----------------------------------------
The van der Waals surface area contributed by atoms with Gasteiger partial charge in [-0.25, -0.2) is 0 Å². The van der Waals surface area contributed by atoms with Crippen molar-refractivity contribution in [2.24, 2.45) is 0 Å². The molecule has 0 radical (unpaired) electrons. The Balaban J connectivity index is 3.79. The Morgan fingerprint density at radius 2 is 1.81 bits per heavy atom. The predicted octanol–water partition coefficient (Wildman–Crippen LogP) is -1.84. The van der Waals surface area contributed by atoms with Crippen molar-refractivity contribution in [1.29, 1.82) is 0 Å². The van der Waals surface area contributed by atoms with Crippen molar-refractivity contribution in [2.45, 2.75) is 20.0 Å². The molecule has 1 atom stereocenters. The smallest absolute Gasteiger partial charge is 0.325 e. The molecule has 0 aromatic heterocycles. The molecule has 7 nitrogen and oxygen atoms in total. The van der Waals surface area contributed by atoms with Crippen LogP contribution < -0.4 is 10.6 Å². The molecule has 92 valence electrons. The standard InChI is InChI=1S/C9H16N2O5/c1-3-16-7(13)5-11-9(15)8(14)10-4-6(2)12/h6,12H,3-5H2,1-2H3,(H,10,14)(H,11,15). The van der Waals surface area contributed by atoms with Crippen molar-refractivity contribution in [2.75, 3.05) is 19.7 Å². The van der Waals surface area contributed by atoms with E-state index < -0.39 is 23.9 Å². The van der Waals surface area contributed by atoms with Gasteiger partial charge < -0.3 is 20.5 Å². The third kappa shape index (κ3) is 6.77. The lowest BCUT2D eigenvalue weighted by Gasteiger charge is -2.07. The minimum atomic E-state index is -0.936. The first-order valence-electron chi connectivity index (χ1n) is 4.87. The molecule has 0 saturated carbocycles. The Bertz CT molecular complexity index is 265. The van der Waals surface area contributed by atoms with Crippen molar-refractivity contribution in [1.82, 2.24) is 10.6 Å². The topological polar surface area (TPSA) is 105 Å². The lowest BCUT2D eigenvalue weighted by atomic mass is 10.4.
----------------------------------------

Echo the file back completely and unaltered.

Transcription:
The van der Waals surface area contributed by atoms with Gasteiger partial charge in [-0.25, -0.2) is 0 Å². The van der Waals surface area contributed by atoms with Crippen molar-refractivity contribution in [2.24, 2.45) is 0 Å². The molecule has 0 radical (unpaired) electrons. The Balaban J connectivity index is 3.79. The Morgan fingerprint density at radius 2 is 1.81 bits per heavy atom. The predicted octanol–water partition coefficient (Wildman–Crippen LogP) is -1.84. The van der Waals surface area contributed by atoms with Crippen molar-refractivity contribution in [1.29, 1.82) is 0 Å². The van der Waals surface area contributed by atoms with Crippen molar-refractivity contribution in [2.45, 2.75) is 20.0 Å². The molecule has 1 atom stereocenters. The smallest absolute Gasteiger partial charge is 0.325 e. The molecule has 0 aromatic heterocycles. The molecule has 7 nitrogen and oxygen atoms in total. The van der Waals surface area contributed by atoms with Crippen LogP contribution < -0.4 is 10.6 Å². The molecule has 92 valence electrons. The standard InChI is InChI=1S/C9H16N2O5/c1-3-16-7(13)5-11-9(15)8(14)10-4-6(2)12/h6,12H,3-5H2,1-2H3,(H,10,14)(H,11,15). The van der Waals surface area contributed by atoms with Crippen molar-refractivity contribution in [2.75, 3.05) is 19.7 Å². The van der Waals surface area contributed by atoms with E-state index < -0.39 is 23.9 Å². The van der Waals surface area contributed by atoms with Gasteiger partial charge < -0.3 is 20.5 Å². The third kappa shape index (κ3) is 6.77. The lowest BCUT2D eigenvalue weighted by Gasteiger charge is -2.07. The minimum atomic E-state index is -0.936. The first-order valence-electron chi connectivity index (χ1n) is 4.87. The molecule has 0 saturated carbocycles. The Bertz CT molecular complexity index is 265. The van der Waals surface area contributed by atoms with Crippen molar-refractivity contribution in [1.82, 2.24) is 10.6 Å². The topological polar surface area (TPSA) is 105 Å². The lowest BCUT2D eigenvalue weighted by atomic mass is 10.4.